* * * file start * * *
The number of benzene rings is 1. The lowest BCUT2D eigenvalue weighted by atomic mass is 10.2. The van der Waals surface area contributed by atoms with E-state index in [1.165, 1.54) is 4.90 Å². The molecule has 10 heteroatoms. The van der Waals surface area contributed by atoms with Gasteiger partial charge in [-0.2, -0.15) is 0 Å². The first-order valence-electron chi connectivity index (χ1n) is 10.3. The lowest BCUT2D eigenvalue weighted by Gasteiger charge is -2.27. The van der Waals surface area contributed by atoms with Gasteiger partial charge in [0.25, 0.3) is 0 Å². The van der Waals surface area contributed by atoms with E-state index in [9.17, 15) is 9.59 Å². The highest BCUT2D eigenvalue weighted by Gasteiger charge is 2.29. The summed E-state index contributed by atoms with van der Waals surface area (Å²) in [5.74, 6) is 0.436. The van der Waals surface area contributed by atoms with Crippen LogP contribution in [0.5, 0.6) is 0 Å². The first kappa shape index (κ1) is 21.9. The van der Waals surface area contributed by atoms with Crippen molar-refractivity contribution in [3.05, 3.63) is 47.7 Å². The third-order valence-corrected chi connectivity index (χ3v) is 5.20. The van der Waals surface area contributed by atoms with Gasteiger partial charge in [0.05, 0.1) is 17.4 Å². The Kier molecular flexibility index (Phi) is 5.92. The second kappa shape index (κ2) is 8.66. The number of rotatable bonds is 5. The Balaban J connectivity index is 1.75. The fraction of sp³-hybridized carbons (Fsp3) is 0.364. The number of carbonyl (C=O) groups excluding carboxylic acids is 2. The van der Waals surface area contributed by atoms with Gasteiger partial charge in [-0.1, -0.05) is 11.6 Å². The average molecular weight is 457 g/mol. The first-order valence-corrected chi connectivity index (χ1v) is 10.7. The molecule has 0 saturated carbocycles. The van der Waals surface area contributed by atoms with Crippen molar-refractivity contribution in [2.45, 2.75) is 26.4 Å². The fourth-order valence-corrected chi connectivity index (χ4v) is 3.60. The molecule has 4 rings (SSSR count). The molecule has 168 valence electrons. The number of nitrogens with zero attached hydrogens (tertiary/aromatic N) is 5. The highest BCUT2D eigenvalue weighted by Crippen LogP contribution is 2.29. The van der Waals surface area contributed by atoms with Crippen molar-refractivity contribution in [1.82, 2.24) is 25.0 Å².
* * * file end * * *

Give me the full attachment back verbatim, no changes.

The number of benzene rings is 1. The lowest BCUT2D eigenvalue weighted by atomic mass is 10.2. The van der Waals surface area contributed by atoms with E-state index in [1.165, 1.54) is 4.90 Å². The molecule has 10 heteroatoms. The van der Waals surface area contributed by atoms with Gasteiger partial charge in [-0.2, -0.15) is 0 Å². The first-order valence-electron chi connectivity index (χ1n) is 10.3. The lowest BCUT2D eigenvalue weighted by Gasteiger charge is -2.27. The van der Waals surface area contributed by atoms with Gasteiger partial charge in [0.25, 0.3) is 0 Å². The van der Waals surface area contributed by atoms with E-state index in [9.17, 15) is 9.59 Å². The highest BCUT2D eigenvalue weighted by Gasteiger charge is 2.29. The summed E-state index contributed by atoms with van der Waals surface area (Å²) in [5.74, 6) is 0.436. The van der Waals surface area contributed by atoms with Crippen LogP contribution in [0.5, 0.6) is 0 Å². The first kappa shape index (κ1) is 21.9. The van der Waals surface area contributed by atoms with Crippen molar-refractivity contribution in [3.05, 3.63) is 47.7 Å². The third-order valence-corrected chi connectivity index (χ3v) is 5.20. The van der Waals surface area contributed by atoms with Gasteiger partial charge in [0.05, 0.1) is 17.4 Å². The Kier molecular flexibility index (Phi) is 5.92. The second kappa shape index (κ2) is 8.66. The number of rotatable bonds is 5. The Balaban J connectivity index is 1.75. The fraction of sp³-hybridized carbons (Fsp3) is 0.364. The number of carbonyl (C=O) groups excluding carboxylic acids is 2. The van der Waals surface area contributed by atoms with Gasteiger partial charge in [-0.1, -0.05) is 11.6 Å². The average molecular weight is 457 g/mol. The first-order valence-corrected chi connectivity index (χ1v) is 10.7. The molecule has 0 saturated carbocycles. The van der Waals surface area contributed by atoms with Crippen molar-refractivity contribution in [2.45, 2.75) is 26.4 Å². The fourth-order valence-corrected chi connectivity index (χ4v) is 3.60. The molecule has 4 rings (SSSR count). The molecule has 168 valence electrons. The number of nitrogens with zero attached hydrogens (tertiary/aromatic N) is 5. The highest BCUT2D eigenvalue weighted by Crippen LogP contribution is 2.29. The van der Waals surface area contributed by atoms with Crippen molar-refractivity contribution in [1.82, 2.24) is 25.0 Å².